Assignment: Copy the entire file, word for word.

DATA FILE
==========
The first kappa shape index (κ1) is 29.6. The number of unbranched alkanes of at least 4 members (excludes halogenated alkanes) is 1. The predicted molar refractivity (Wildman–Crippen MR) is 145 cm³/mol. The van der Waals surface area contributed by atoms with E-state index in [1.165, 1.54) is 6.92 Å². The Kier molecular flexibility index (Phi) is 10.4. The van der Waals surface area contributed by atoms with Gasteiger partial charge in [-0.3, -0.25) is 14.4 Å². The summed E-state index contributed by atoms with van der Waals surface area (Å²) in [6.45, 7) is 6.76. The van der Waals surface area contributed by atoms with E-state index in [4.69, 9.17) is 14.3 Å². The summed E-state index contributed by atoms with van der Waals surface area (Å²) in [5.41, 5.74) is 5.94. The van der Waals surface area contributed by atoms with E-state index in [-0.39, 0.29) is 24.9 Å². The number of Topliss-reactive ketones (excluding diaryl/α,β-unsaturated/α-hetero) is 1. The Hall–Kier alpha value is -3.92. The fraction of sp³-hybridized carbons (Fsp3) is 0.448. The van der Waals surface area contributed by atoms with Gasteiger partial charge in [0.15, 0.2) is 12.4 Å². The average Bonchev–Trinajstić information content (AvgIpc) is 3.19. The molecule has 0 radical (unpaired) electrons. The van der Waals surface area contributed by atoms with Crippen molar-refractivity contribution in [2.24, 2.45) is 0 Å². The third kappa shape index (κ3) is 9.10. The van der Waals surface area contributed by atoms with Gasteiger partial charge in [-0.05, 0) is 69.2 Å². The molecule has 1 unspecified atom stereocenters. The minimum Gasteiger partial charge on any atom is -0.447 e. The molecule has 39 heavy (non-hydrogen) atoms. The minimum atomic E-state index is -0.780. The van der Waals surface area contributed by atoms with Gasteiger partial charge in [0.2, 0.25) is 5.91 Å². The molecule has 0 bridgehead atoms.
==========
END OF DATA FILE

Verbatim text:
The first kappa shape index (κ1) is 29.6. The number of unbranched alkanes of at least 4 members (excludes halogenated alkanes) is 1. The predicted molar refractivity (Wildman–Crippen MR) is 145 cm³/mol. The van der Waals surface area contributed by atoms with E-state index in [1.165, 1.54) is 6.92 Å². The Kier molecular flexibility index (Phi) is 10.4. The van der Waals surface area contributed by atoms with Gasteiger partial charge in [-0.3, -0.25) is 14.4 Å². The summed E-state index contributed by atoms with van der Waals surface area (Å²) in [6.45, 7) is 6.76. The van der Waals surface area contributed by atoms with E-state index in [4.69, 9.17) is 14.3 Å². The summed E-state index contributed by atoms with van der Waals surface area (Å²) in [5.41, 5.74) is 5.94. The van der Waals surface area contributed by atoms with E-state index in [-0.39, 0.29) is 24.9 Å². The number of Topliss-reactive ketones (excluding diaryl/α,β-unsaturated/α-hetero) is 1. The Hall–Kier alpha value is -3.92. The fraction of sp³-hybridized carbons (Fsp3) is 0.448. The van der Waals surface area contributed by atoms with Gasteiger partial charge in [0.15, 0.2) is 12.4 Å². The average Bonchev–Trinajstić information content (AvgIpc) is 3.19. The molecule has 0 radical (unpaired) electrons. The van der Waals surface area contributed by atoms with Crippen molar-refractivity contribution in [2.24, 2.45) is 0 Å². The third kappa shape index (κ3) is 9.10. The van der Waals surface area contributed by atoms with Gasteiger partial charge in [-0.05, 0) is 69.2 Å². The molecule has 1 unspecified atom stereocenters. The minimum Gasteiger partial charge on any atom is -0.447 e. The molecule has 39 heavy (non-hydrogen) atoms. The minimum atomic E-state index is -0.780. The van der Waals surface area contributed by atoms with Gasteiger partial charge in [0.2, 0.25) is 5.91 Å². The molecule has 0 bridgehead atoms.